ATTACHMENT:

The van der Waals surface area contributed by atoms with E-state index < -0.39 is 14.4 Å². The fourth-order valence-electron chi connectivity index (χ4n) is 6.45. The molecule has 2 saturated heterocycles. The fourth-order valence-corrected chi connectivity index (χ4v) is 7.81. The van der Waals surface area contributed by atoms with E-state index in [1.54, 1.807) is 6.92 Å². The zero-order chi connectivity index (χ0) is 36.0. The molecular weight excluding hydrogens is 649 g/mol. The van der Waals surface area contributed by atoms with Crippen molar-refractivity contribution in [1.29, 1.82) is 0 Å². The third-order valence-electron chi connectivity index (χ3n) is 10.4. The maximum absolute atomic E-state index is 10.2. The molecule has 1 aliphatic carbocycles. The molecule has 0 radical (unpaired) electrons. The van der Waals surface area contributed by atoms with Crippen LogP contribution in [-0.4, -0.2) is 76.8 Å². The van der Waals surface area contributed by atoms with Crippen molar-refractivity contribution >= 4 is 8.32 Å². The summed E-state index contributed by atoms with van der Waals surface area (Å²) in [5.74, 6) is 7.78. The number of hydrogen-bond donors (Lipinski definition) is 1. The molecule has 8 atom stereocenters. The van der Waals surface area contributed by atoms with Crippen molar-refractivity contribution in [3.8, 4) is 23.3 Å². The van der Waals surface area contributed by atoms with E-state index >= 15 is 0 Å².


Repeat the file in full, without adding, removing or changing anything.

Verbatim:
The van der Waals surface area contributed by atoms with E-state index < -0.39 is 14.4 Å². The fourth-order valence-electron chi connectivity index (χ4n) is 6.45. The molecule has 2 saturated heterocycles. The fourth-order valence-corrected chi connectivity index (χ4v) is 7.81. The van der Waals surface area contributed by atoms with E-state index in [1.54, 1.807) is 6.92 Å². The zero-order chi connectivity index (χ0) is 36.0. The molecular weight excluding hydrogens is 649 g/mol. The van der Waals surface area contributed by atoms with Crippen molar-refractivity contribution in [1.29, 1.82) is 0 Å². The third-order valence-electron chi connectivity index (χ3n) is 10.4. The maximum absolute atomic E-state index is 10.2. The molecule has 1 aliphatic carbocycles. The molecule has 0 radical (unpaired) electrons. The van der Waals surface area contributed by atoms with Crippen LogP contribution in [-0.4, -0.2) is 76.8 Å². The van der Waals surface area contributed by atoms with Crippen molar-refractivity contribution >= 4 is 8.32 Å². The summed E-state index contributed by atoms with van der Waals surface area (Å²) in [5.74, 6) is 7.78. The number of hydrogen-bond donors (Lipinski definition) is 1. The molecule has 8 atom stereocenters. The van der Waals surface area contributed by atoms with Crippen molar-refractivity contribution in [3.8, 4) is 23.3 Å². The van der Waals surface area contributed by atoms with E-state index >= 15 is 0 Å².